revised_tv_crime_article_jan_2016_002_.doc

Yet in thinking about the development and textual

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Yet in thinking about the development and textual characteristics of such an extensive entity as crime television it is also productive – vital even - to consider connections and patterns. This is in part my aim in coupling action crime and forensic crime television in this essay, to elaborate a particular instance of the genre through the interplay of these modes and to consider the implications for approaches to television genre. 8 My entry point for doing so is CBS staple NCIS , a long-running military cop show with strong action and forensic crime elements. I also refer to The Blacklist , NBC’s FBI-based investigative series which incorporates violent crime, data-driven operations and frequent scenes of action. Action as a Mode of Crime Television – Historical and Formal Perspectives Crime genres share a concern with the subject matter of crime, its enactment, effects and – typically – its containment. If crime has been persistently understood as a sort of content, framed as meaningful in relation to social perspectives on violence, policing and law, the absence of defining types of content goes some way to explaining the relative lack of attention paid within critical writings to action television. Rather than suggesting particular elements of content, action offers a way of presenting material - a mode which emphasises urgency and movement. Exploring action-oriented crime television in this article thus provides an opportunity not only to look at a neglected aspect of crime drama but also to open up some of these wider generic questions. There are two distinct dimensions of my approach to the interface of crime and action television. The first is historical, involving an insistence that action has long been a feature of television crime programming. The second is broadly aesthetic, involving an attempt to consider the specificity of action/crime television. Needless to say, the two are not 3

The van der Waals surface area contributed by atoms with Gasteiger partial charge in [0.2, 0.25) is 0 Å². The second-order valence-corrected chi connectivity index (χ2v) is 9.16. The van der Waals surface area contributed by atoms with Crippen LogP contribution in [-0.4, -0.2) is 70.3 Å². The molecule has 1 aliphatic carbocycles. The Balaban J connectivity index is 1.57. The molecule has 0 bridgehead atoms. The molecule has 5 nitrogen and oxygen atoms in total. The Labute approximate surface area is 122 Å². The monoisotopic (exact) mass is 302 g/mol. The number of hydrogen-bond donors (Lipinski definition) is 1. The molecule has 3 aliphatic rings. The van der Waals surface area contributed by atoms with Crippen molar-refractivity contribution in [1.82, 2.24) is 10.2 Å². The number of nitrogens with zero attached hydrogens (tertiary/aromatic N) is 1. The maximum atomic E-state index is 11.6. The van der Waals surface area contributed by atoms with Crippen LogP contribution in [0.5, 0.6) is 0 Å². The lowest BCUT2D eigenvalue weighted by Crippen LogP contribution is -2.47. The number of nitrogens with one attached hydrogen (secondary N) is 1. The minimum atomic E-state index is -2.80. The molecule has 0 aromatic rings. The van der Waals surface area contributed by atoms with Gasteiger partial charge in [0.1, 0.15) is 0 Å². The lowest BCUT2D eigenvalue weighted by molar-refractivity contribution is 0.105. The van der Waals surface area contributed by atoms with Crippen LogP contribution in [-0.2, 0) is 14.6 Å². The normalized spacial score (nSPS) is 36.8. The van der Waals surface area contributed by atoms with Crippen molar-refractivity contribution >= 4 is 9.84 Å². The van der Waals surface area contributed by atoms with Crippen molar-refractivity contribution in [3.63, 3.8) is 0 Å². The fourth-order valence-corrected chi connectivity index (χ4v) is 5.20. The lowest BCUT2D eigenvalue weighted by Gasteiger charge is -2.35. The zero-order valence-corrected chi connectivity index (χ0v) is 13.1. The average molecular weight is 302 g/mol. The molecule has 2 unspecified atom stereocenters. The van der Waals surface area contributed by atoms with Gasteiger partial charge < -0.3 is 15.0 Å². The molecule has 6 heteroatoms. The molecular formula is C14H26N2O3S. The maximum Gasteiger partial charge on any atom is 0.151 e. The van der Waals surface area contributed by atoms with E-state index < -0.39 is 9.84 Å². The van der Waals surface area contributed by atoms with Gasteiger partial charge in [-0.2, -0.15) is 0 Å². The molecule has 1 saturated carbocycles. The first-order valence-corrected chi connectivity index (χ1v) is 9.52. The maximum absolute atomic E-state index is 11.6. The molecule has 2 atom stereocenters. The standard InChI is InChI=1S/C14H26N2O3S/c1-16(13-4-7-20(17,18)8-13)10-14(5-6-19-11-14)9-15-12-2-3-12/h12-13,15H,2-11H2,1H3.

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unconnected so that thinking about the historical development of what can be termed action- oriented crime television, or, more simply action/crime, in turn helps an exploration of the particular formal strategies currently employed within this mode of crime television. In the process the argument also aims to gives greater attention to action television as a category. Indeed in their account of the production context for action television Bill Osgerby and Anna Gough-Yates point to a process whereby crime shows such as The Untouchables (1959-63) displaced the earlier prominence of the Western (2001,16). Most obviously this is the case in the action sequences that feature so routinely in the genre, from pursuit on foot or in vehicles to scenes of physical combat and confrontation, gunplay and explosions. To shift briefly to a different medium and historical frame, within early cinema the chase film emerged with and through the development of montage, in the process elaborating a distinctive form of action narrative in which cross-cutting is exploited as a formal strategy for conveying accelerating tension. Crime is the chase film’s characteristic pretext.
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